Today, I decided to look into the debate over the Lajas valley. To give some background on this one agricultural problem, of Puerto Rico’s many, we need to look at its history, its present, and what may end up happening one day. For most of Puerto Rico’s history, the Lajas Valley was a sort of seasonal wetland that could not be used for agriculture. It pretty much just sat and took up space. In the late 1950’s the Puerto Rican government drained the swamp and made the area available for agricultural use. There have been some salty shenanigans along the way.
Unfortunately, because this land in Lajas was submerged in water during the seasonal rains, it would flood so much that it would connect with the ocean, leading to soil and water tables with high concentrations of salt. This is incidentally bad for most forms of agriculture in that it induces wilting and poor growth of pants resulting in poor yields. The farmers tried to alleviate the problem by drawing water from wells in the area, but because the wetland had been connecting the land to the sea there for a long time, the water tables contain high levels of salt as well. This only hurt the farm land more. This cycle of self-deprecation has led to two main possible solutions. One, to return the Lajas valley to its origins as a seasonal wetland, and use it to generate revenue via tourism. The other, to use rice patties to flush the salty soil so that in a few years the Lajas valley could be used for any type of agriculture.
The first option to use tourism is technically viable, but I personally would not recommend it because tourism is such a fickle business. Not to mention that the Lajas valley is quite a distance from any other area that already has tourists. This means that if people wanted to see the wetlands they would need to make a special trip, and find a place to stay. Currently, there is just not the infrastructure in the area for that to be possible. It is admirable to hope that people would want to see the wetlands, but they are, as previously stated, a seasonal oddity. This means that even if the tourist base is there to see the area, the wetlands would not be present for viewing for large portions of the year.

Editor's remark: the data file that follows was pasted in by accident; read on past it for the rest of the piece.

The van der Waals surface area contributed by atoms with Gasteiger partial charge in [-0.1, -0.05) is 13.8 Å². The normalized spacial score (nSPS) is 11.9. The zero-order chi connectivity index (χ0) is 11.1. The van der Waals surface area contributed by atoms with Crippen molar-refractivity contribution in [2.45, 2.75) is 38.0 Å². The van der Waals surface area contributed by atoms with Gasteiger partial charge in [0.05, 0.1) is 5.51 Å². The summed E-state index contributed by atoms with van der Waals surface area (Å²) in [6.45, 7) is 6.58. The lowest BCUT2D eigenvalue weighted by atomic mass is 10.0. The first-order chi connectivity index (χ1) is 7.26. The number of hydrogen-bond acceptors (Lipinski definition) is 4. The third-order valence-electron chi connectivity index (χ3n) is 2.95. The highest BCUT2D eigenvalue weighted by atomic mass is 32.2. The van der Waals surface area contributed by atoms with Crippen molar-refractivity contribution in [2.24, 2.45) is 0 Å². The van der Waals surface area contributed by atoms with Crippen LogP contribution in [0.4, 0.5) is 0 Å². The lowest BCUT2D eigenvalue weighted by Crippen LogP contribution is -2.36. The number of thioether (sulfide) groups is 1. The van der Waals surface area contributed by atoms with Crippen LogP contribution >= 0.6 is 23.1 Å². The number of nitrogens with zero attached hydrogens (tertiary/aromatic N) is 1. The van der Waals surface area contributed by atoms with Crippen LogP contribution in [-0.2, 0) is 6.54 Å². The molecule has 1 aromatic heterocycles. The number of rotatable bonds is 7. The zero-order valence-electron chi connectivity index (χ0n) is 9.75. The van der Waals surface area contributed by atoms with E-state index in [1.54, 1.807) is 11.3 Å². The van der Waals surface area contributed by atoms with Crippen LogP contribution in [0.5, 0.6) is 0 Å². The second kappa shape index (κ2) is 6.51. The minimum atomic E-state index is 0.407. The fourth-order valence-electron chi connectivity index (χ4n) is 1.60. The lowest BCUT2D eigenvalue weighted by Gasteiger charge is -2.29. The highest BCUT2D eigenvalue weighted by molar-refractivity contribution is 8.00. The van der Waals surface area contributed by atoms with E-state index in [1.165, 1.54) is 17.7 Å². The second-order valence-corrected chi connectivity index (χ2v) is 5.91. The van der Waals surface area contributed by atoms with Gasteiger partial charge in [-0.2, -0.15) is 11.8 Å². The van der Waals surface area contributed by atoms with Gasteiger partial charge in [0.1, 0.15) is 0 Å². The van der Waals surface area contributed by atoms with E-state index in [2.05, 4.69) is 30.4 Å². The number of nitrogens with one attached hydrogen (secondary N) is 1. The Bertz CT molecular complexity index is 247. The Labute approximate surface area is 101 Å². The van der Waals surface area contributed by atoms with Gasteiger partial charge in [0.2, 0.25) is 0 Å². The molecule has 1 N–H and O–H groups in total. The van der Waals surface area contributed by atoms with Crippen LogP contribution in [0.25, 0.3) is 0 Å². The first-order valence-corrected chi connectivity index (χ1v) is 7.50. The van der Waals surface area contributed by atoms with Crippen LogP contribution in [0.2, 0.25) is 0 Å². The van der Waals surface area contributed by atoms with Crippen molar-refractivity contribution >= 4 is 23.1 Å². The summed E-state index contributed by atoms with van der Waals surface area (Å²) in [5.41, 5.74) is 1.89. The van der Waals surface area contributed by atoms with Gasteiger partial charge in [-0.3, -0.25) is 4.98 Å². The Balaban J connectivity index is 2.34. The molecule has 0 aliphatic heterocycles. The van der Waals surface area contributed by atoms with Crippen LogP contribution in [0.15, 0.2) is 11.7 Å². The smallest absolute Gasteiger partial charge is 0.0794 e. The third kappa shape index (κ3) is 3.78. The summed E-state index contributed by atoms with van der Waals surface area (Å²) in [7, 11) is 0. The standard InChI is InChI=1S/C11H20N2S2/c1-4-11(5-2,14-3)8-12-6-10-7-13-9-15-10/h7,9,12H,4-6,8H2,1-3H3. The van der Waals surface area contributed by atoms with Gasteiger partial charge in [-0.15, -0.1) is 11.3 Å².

I personally would go for the agricultural route involving rice. This route would not only produce food that does not need to be imported, but also heal the soil. In my opinion, this is a win-win situation with almost guaranteed benefits for all parties involved. Of course, some people are skeptical of taking the agricultural route because it has not lived up to expectations in the past fifty or so years. The rice however, has not been attempted thus far, and it seems to be living up to its predicted results. In the near future, the fields could be viable for more diverse and productive crops. The Lajas valley must only go through this mildly productive period to attain its full potential as a fertile area free of its salty nemesis.
Obviously, I favor the current use of the land that has an assured outcome with small profits over regressing in hopes that tourism will spike and enrich the economy when the “solution” is seasonal. Not to mention that this would mean that if flooding the valley does not work it would effectively ensure that that land could not be used again unless someone wants to invest heavily to drain it again. I just personally see small progress as a better option than the risk of losing the ability to use the land entirely.